The personal touches for career success

Two marketers involved in the Marketing Academy share their tips and strategies for career success, from never leaving home without a notebook to constantly keeping sight of customer research and always making sure they have built in a bit of ‘me time’.

The young talent: Carrie Osman

A day in the life

Carrie Osman

Carrie Osman is dog portfolio manager at Mars Petcare and an alumnus of the Marketing Academy.

My morning begins on the 6.30am train from Nottingham to London with a slew of meetings ahead of me. I use the two-hour journey to catch up on emails and draft end-of-year reviews for my team.

Today is an agency day but normally I am flitting between looking at different aspects of the portfolio including profitability, innovation and day-to-day business with our sales colleagues. I begin my day in London with coffee and a meeting with Marketing Week at Charlotte Street Hotel.

This is followed by a visit to Hypernaked’s offices in Farringdon to carry out a full annual review of the work it has been doing for Mars on the social and digital side. I then have a one-to-one with a member of my team at Mars Petcare, who is in London with me for the meetings. We review her week and I offer the opportunity for feedback and discussion.

A quick lunch and then next stop is a meeting with AMV BBDO, our advertising agency. It’s a rigorous meeting to review the 2013 plan for the Pedigree and Cesar brands. I finish the day having dinner with a friend and fellow marketer who is senior brand manager on Galaxy. I am really obsessive about my email and at 9pm, I am heading back to Nottingham on the train clearing emails as I go.

My approach to marketing

“We always joke in the office about what dog people and cat people are like and I am definitely a dog person,” laughs Carrie Osman, dog portfolio manager at Mars Petcare. “I’ve got a little Pom and people think he is a handbag dog and I am trying to be Paris Hilton but actually, I live in an apartment and having a golden retriever would be unrealistic.”

Pragmatism and loving pets are two core characteristics of this 29-year-old marketer on a fast track at Mars Petcare, which have helped her achieve accolades such as growing Pedigree can sales to £80 million, its highest ever position.

Accustomed to spending her days in corporate headquarters in the middle of fields, just outside Melton Mowbray, Osman joined Mars in 2006 and went straight into the marketing side of the business as junior brand manager of dog food marque Cesar. “I remember my marketing director at the time giving us a presentation stating that ‘we are here to make relationships’ and it’s incredible to think I work on a product where someone genuinely cares that much that it makes my hairs stand on end,” she enthuses. “If you work in an area that you are passionate about, it doesn’t really feel like work.”

Carrie Osman 2

As many gurus of the discipline advocate, good marketing is a balance between rigour and flair, and if you are indifferent about the brand you can get all of the rigour but none of the flair. Feeding into that tenet, Mars Petcare’s stated mission is to ‘make the world a better place for pets’ and aims to stay true to it by being genuinely interested in them.

Under Osman’s watch, some of this interest is directly translated to consumers through the brand’s social media campaigns including live question and answer sessions with animal experts, such as canine trainer Ali Taylor; a dedicated microsite for Pedigree’s Wet Nose Week awareness on pet nutrition and YouTube videos with a similarly witty yet educational bent.

In charge of several dog food brands including Pedigree and Cesar, Osman’s role is fundamentally concerned with managing people, working to inspire, support and motivate staff. She has two senior brand managers, a vet nurse, a breeder and a management trainee reporting to her.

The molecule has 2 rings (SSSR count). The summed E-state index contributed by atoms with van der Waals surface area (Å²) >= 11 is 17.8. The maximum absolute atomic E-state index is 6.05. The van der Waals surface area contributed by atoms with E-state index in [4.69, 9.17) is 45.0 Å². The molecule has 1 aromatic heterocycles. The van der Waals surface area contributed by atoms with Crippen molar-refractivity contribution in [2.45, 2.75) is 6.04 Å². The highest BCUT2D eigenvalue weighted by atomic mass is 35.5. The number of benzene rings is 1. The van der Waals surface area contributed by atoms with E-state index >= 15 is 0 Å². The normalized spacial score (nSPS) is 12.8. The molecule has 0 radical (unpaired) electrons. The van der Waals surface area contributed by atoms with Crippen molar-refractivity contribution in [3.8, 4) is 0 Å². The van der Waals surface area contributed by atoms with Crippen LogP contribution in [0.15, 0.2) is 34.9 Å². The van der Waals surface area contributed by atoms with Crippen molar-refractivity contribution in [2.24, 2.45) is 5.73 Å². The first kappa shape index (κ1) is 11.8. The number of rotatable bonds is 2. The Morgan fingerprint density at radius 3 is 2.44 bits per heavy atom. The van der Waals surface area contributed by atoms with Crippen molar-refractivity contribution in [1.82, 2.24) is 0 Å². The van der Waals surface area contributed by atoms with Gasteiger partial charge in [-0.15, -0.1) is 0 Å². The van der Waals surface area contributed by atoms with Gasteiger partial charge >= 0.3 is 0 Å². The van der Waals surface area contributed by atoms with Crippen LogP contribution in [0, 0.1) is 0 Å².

“I have come to realise that it is not all about me – it’s about engaging my team and us pulling together to achieve great results,” she says. “It is crucial to always be positive but still challenging to understand the other person a bit more.”

Osman craves the chance to make a difference at Mars. “I work in an environment where your passion can engage the business around change and there is freedom to work towards a brighter future,” she says. “Talent engagement is part of that and I’m really passionate about developing great people both functionally and for personal development.”

Picking up inspiration from the business and marketing world around her, Osman cites Howard Schultz and how he has made Starbucks represent so much more than a cup of coffee as one of her inspirations. Networking is the lifeblood of any successful business person and opportunities to meet with leaders have come through her time as a Marketing Academy scholar. These have included Sainsbury’s chief executive Justin King; Syl Saller, the global innovation director of Diageo; and Sue Farr, a director at Chime Communications, who have all been very inspirational.

Osman has honed an approach that focuses on developing and then staying true to a powerful idea, valuing that concept above and beyond anything else. “The idea is the father of all great work,” she says. “From the central idea comes interesting and inspiring executions.” At Mars, this strategy is exemplified in the way that the brand champions dogs and tries to challenge itself on what it should do for them.

Examples of the execution of that overarching idea include the work it does funding rehoming centres with grants galvanized by Pedigree campaigns; the We’re for Dogs Facebook community; and, within the Mars workplace, giving ‘pet-ernity’ leave.

Pedigree Chum

Being open to ideas, then, is essential to fulfilling targets in everything from memorable campaigns to sales success. Tricks Osman uses to keep her creative juices flowing include taking a notebook everywhere she goes and giving herself space to think rather than falling into the trap of opening a laptop and being swallowed by an internet void. “Ticking things off is a buzz but actually the big questions are the ones that we need to challenge: trying to get the reflection time is what’s crucial.”

With this understood, email is one of Osman’s pet hates. “It is crazy how much time can be spent on the small things and I try to have check-ins with our agencies on the phone or face-to-face to avoid this,” she says.

Problems don’t wait and being flexible is important in this sort of job, as is the need to strike a careful balance between the day-to-day grind and developing game-changing ideas, she adds.